Can Voluntary Standards Diversify the Financial Sector?

The banks might be upping their diversity game when it comes to tellers and branch managers, but financial executives are still mostly white and male. (Photo by Carlos Delgado, courtesy of Wikimedia Commons)

Diversity leaders better hope Wall Street feels like volunteering.

On June 10, the diversity and inclusion standards outlined in Section 342 of the Dodd Frank Act went into place at six federal agencies. Because the section includes no enforcement mechanism, the evaluation and reporting processes it calls for are interpreted as voluntary rather than mandatory.

The standards aim to set guidelines in four areas: commitment to diversity, employment practices, supplier diversity and practices to promote transparency. Offices of Women and Minority Inclusion also formed within the six agencies involved, including the Office of the Comptroller of the Currency, Board of Governors of the Federal Reserve System, Federal Deposit Insurance Corporation, National Credit Union Administration, Bureau of Consumer Financial Protection and the Securities and Exchange Commission.

The standards also affect the organizations they work with — in this case, the notoriously homogenous public financial sector’s employee base and suppliers.

Although banks have improved diversity in customer-facing employees, such as tellers and bank managers, their efforts lag at the top of the ladder, said Danielle Beavers, economic equality senior project manager at the Greenlining Institute, a research and policy organization.

“It’s so important to have diversity in decision-makers who are creating products, looking at policies and deciding where the organization is going to go as a whole,” she said.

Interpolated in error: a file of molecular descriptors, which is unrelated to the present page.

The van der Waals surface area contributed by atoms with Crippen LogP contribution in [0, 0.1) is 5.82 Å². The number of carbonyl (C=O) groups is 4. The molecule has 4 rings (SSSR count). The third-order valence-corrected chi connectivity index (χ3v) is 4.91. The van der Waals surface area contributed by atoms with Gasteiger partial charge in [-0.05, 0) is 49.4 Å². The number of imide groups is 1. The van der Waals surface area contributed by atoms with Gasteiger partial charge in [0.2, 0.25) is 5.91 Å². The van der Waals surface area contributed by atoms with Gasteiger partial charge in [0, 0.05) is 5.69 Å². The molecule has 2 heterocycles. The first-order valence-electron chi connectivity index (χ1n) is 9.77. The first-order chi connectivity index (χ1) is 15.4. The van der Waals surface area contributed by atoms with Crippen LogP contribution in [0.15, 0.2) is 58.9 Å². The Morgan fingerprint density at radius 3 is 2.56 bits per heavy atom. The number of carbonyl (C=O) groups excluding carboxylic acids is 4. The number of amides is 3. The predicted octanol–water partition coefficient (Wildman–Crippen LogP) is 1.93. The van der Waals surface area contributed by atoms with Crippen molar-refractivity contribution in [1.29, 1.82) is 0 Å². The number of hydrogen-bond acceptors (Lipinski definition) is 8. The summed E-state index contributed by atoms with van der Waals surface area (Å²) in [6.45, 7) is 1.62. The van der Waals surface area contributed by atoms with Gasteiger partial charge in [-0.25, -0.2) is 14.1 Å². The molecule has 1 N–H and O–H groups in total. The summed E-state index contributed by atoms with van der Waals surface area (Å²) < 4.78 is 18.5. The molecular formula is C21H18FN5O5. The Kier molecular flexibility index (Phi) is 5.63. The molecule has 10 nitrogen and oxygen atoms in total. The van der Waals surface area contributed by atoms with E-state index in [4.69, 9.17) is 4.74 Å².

As the United States becomes more diverse — the U.S. Census predicts that the majority of the U.S. population will be minorities by 2050 — financial organizations need to prepare to meet a diverse client base. To Beavers, leaving it up to the banks to decide if they want to participate won’t do enough to get them to recognize this fact.

“Having diverse practices and submitting that information has always been voluntary, and we’ve seen where that’s gotten us in a sector that’s still largely nondiverse,” she said, referring to how the Federal Reserve’s Office of Diversity and Inclusion reported in 2012 that only about 12 percent of economic industry executives are people of color.

But not everyone is skeptical at the voluntary approach. Brian Pedrow, partner at law firm Ballard Spahr, said organizations have started recognizing the affects diversity and inclusion have on innovation. More minority clients in the future also means more importance placed on seeing diverse leadership in the financial sector.

“When I’m asked by a client whether they should worry about this, I ask ‘Do you want to skip out on it when the rest of the industry doesn’t?’” Pedrow said. “‘We opted to ignore that’ won’t look good.”

A problem he does see, however, is in the way Section 342 encourages organizations to do self-assessments and submit the results yearly to the federal agencies. This could make public entities skittish because the reports could be made public knowledge through the Freedom of Information Act — a question not yet answered by the policy.

Because many of these organizations are traded on the stock market, they could see not just their reputations but also their bottom line hurt by fully disclosed diversity numbers, which is a risk they won’t want to take.

All of these unanswered questions and frustrations with the standards link to the concept’s newness.

“Diversity and inclusion has typically not been legally mandated, so this is really brand new,” Pedrow said, adding that the few times it has been mandated has been through transaction reviews to approve media company mergers. “Dodd Frank is a major foray into it — the dipping of the toe into the water.”